3. Donor Retention

Keep a close eye on the number of donors that are giving from one year to the next. The more detailed this report is, the better. As you review the data, look for trends. Are there groups of donors that seem to give at the same time each year? Or maybe in response to an appeal? The more you can learn from your data, the better job you can do raising money.

4. Total Revenue by Solicitation

Think of everything you do as a solicitation, or campaign. You have a grant solicitation, an appeal solicitation, an event solicitation, etc. Then measure revenue by solicitation. Each month, have a close look at your goals to see if they’re on track. It’s easier to make adjustments as you go than to get to the end of the fiscal year and try to fix a derailed train.

5. Monthly Donors

Check on your monthly donors each month to make sure they’re all giving. Think of their donations as pledge payments (because that’s what they are). Pull the report each month and call any donors who are a couple of months behind. It’s the best way to keep your monthly revenue stabilized and flowing in.

6. Top Donors

Each month, ask your donor software to show you who your top 10 donors are. Are there any names on the list that surprise you? Do you need to take steps to love on them this month? What seems to be motivating them to give? Let the data talk to you.

7. Volunteer Hours

Most nonprofits can’t run without volunteers, and measuring the number of volunteer hours not only tells you the amount of time people are giving, but also gives you an idea of what it would cost if you had to pay for a staff person(s) to cover those tasks. Plus, many donors like knowing that you’re using lots of volunteers to get deliver services.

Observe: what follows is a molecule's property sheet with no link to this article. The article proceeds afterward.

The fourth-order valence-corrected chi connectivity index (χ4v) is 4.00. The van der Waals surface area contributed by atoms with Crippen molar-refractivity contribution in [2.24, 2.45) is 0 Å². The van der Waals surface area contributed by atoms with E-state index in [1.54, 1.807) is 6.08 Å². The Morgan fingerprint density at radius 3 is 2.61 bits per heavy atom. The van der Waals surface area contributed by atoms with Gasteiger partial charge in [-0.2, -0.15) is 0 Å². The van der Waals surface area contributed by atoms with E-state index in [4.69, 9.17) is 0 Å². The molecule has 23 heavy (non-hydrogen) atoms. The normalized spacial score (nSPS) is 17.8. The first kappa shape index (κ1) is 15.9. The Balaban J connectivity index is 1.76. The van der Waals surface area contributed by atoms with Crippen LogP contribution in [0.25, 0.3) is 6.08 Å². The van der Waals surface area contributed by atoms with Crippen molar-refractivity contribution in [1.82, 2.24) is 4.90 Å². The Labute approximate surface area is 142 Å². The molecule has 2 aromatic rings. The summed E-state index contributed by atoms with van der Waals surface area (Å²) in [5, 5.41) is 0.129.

The right tools for the job

A business uses a Customer Relationship Management (CRM) system to manage its relationships and contacts with its customers. A nonprofit uses a similar tool, often called a Donor Management System, Constituent Management Software, or simply, Fundraising Software.

Fundraising software allows you to manage and analyze data for all of your constituents (donors, volunteers, board members, event attendees, etc.) in a single, unified database. It’s more than just managing the numbers – it’s about managing the relationships.

With fundraising software, you can track the type of relationships your constituents have to particular organizations, as well as the relationships they may have with one another. For instance, your database is likely to include members of the same family and organizations that employ many of your constituents.

Fundraising software helps you reach the right people with the right message. From generating targeted solicitations to keeping notes on potential major donors, good fundraising software provides the tools for communicating, tracking, and managing your campaigns and results.

Remember, the number one reason why people give money is because they are asked. If you don’t have the right tools to track your constituents, you won’t raise more money because you won’t ask the right people. Focused solicitations get better results!

The Difference Between Accounting Software and Fundraising Software

Accounting software and fundraising software each serve their own function in the organization. In the hopes of saving money and trying to make things easier, many nonprofits try to use their accounting software like QuickBooks to manage their fundraising needs. And while some accounting products offer some surface-level fundraising tracking, that’s like trying to dig a hole with a hammer – it’s the wrong tool for the job!

Fundraising software is designed to:

  • Allow nonprofits to track and manage relationships with donors and other constituents
  • Keep gift records to ensure donors are thanked, receipted, and credited appropriately
  • Encourage and enable nonprofits to boost retention with tools that increase and maintain donor engagement

Accounting software is designed to:

  • Manage financial records in a manner that follows the Generally Accepted Accounting Principles
  • Simplify important financial tasks such as: accounts payable, purchase orders, accounts receivable, payroll and inventory